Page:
It’s New Year’s Day, a time for reflection and a time for planning. If we want to improve our lives, the first thing we have to do is decide what we really want. It’s all very fine knowing what we don’t want, but life will not actually improve until we identify what we do want. Until we know where we want to be, we can’t start moving towards it.
So the first task of 2013 is to visualise our destination, the life we really want. Think about every area of your life – love, family, home, work, friends, social, cultural, spiritual, creative, intellectual, financial… What do you really want your life to be like?
Now, it’s very important to distinguish here what you genuinely long for from what you feel you should want or what other people may want you to want. If you set yourself goals that are for other people’s benefit rather than your own, the chances are you won’t achieve them, since your heart won’t be in it; you’ll end up berating yourself for failure and nothing will improve. I’m not saying be selfish but I am saying be true to yourself. I firmly believe that this is the only way to success and happiness but it’s taken me a long time to come round to this philosophy, so let me share with you my two main reasons. The first is that I can’t give of my best to the world if I’m not fulfilled. The second is that I spent 40 years second-guessing other people, trying to be what they wanted me to be, and my life fell between two stools. I was depressed and frustrated because nothing was as I wanted it to be – and I never got the affirmation I craved from my mother. The sacrifice of my dreams went unnoticed by the person for whom I’d made it: don’t let this happen to you.
The more clearly we can visualise the life we want, the more easily we can make it come true. I find a very useful exercise is to describe my ideal situation on paper. Writing it down brings it to life and makes it feel real and it also helps clarify the details. Write in the present tense, as if you’ve already made it happen, as if you’re living it now. This is just for you to see, so write freely; let it flow and take you where it will – you might be surprised what your subconscious mind throws up. Keep this pen-picture of your ideal life as a reminder of your destination, to look at whenever you need inspiration.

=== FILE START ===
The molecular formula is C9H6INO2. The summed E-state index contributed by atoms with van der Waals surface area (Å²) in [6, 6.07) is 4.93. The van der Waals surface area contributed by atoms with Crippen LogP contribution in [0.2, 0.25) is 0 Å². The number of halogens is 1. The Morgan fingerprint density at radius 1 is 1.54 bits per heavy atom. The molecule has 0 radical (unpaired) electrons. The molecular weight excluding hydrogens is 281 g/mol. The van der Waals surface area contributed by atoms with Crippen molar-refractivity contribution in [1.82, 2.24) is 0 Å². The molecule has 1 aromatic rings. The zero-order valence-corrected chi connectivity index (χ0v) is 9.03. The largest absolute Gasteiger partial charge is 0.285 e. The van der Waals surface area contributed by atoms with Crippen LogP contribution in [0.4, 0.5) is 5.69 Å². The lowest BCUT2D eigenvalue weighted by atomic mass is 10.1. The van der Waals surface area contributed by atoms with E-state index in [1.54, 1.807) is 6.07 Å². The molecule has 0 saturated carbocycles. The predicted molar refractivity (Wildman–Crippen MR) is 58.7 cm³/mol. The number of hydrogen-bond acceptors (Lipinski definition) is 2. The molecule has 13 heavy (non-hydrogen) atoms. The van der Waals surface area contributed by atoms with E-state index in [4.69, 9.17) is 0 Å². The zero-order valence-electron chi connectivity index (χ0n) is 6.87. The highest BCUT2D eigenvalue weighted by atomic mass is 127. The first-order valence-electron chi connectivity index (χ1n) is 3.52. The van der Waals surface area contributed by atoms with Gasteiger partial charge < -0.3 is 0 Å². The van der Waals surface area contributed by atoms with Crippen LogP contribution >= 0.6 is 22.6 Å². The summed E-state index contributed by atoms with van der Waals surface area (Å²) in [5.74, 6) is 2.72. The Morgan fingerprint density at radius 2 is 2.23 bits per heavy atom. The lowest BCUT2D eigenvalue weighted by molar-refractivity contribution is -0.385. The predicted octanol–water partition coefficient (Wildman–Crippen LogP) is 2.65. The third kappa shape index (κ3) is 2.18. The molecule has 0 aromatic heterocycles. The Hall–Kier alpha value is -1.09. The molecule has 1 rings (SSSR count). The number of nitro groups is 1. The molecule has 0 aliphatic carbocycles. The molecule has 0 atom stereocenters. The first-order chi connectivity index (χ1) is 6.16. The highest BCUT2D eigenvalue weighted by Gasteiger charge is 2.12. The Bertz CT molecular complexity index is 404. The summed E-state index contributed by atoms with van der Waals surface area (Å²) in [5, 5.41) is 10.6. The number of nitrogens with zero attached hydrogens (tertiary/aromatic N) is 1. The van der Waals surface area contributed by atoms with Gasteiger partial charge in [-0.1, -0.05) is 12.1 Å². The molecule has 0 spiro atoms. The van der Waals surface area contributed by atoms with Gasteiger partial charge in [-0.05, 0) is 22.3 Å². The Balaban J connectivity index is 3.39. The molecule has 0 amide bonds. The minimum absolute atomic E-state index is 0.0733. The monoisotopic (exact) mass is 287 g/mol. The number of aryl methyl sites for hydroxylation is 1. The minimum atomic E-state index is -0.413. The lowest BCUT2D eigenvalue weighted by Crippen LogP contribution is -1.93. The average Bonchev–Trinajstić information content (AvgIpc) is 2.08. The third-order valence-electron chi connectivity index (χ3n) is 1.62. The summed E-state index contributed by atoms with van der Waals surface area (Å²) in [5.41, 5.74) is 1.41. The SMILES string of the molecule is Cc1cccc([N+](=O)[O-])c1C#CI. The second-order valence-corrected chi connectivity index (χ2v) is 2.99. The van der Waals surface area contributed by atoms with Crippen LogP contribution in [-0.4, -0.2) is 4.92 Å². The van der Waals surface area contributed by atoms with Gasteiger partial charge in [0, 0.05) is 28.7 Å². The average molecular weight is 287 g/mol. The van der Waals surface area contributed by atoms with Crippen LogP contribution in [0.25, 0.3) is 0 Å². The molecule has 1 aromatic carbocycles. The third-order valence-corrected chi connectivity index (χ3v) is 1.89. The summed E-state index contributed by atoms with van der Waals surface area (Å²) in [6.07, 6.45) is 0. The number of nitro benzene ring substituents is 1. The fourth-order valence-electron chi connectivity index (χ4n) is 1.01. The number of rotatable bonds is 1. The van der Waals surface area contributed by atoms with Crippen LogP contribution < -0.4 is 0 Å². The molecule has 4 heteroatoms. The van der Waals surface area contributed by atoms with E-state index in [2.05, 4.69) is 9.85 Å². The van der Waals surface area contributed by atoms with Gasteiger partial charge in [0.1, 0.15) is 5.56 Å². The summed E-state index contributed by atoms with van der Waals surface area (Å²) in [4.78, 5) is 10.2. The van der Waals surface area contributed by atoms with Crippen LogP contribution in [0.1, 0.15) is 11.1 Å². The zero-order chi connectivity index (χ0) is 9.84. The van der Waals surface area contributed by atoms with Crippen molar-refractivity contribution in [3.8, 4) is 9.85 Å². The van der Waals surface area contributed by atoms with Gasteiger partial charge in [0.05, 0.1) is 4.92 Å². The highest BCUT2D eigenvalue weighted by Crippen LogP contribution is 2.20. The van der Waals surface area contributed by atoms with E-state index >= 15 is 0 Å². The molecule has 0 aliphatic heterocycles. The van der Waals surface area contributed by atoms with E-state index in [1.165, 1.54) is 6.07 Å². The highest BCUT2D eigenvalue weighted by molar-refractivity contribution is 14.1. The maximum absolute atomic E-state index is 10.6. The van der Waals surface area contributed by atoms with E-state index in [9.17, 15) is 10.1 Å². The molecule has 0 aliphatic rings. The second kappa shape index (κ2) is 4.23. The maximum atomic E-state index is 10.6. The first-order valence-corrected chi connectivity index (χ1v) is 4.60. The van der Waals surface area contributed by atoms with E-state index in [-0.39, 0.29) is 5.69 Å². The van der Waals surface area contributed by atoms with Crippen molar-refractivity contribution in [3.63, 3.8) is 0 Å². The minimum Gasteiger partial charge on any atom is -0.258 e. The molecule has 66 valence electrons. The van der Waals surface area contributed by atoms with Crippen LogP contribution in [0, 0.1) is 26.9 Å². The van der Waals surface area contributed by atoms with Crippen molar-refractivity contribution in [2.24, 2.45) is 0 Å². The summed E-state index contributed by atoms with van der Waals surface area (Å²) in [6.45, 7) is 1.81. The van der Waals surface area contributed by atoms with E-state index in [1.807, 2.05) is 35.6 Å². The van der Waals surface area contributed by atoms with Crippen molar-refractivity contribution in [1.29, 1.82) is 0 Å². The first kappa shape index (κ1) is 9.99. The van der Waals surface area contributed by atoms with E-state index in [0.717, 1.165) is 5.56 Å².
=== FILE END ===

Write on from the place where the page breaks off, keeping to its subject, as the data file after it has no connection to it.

Once you can clearly visualise the life you want, it’s time to start converting dreams into plans. Again, write it all down and keep it to refer to.
If your dream life seems so far out of reach it’s just depressing, let me assure you it’s not unattainable. It’s simply a matter of approaching it in the right way. I say ‘simply’ because, although it took me decades to grasp this idea, it is actually a straightforward and logical concept. The right approach consists of mental discipline to prevent yourself from sabotaging your own progress and of breaking your journey into manageable segments.
We’ll talk about the mental aspect in subsequent posts. For now, let’s concentrate on the practical side of focusing your goals. Here’s the system that works for me:
Make a list of your overall objectives in each area of your life. Be positive, be specific and have a clear notion of how you will know when you’ve achieved it. For example, ‘Drink less alcohol’ may be an excellent objective but tightening up the language will give you a better chance of achieving it. ‘Less’ is both nebulous and negative. I suggest a better goal would be something like ‘Have two healthy, alcohol-free days every week’. It’s vital to think not about what you’re giving up but about what you’re gaining.
For each of your objectives, make a list of smaller steps that will take you to where you want to be. For example, if you want to make more friends, think about how you can bring yourself into contact with more people, how you’re going to approach them, whether online social media might help to consolidate relationships, etc.
If these steps still seem big, break them down again – and again – until you’ve got some steps you can actually take today. If you’ve decided to get out more, what are you specifically going to do? Is there an event, a class, a group you can join right now?
Decide on an order of priority for your objectives. If you try to do too much at once, your efforts are likely to end in tears. Rome wasn’t built in a day; slow and steady wins the race – you know the score.
Give each objective and each step towards it a timescale and a deadline. This is a fine balance between being realistic and challenging yourself but without deadlines the best-laid plans drift into the long grass. Put yours in your diary, on your calendar, and keep them on track.
So there we are, the first of 52 ways to improve your life: identify your ideal destination and work out how you’re going to get there. Then we can set off! It’s going to be an exciting journey. Happy New Year!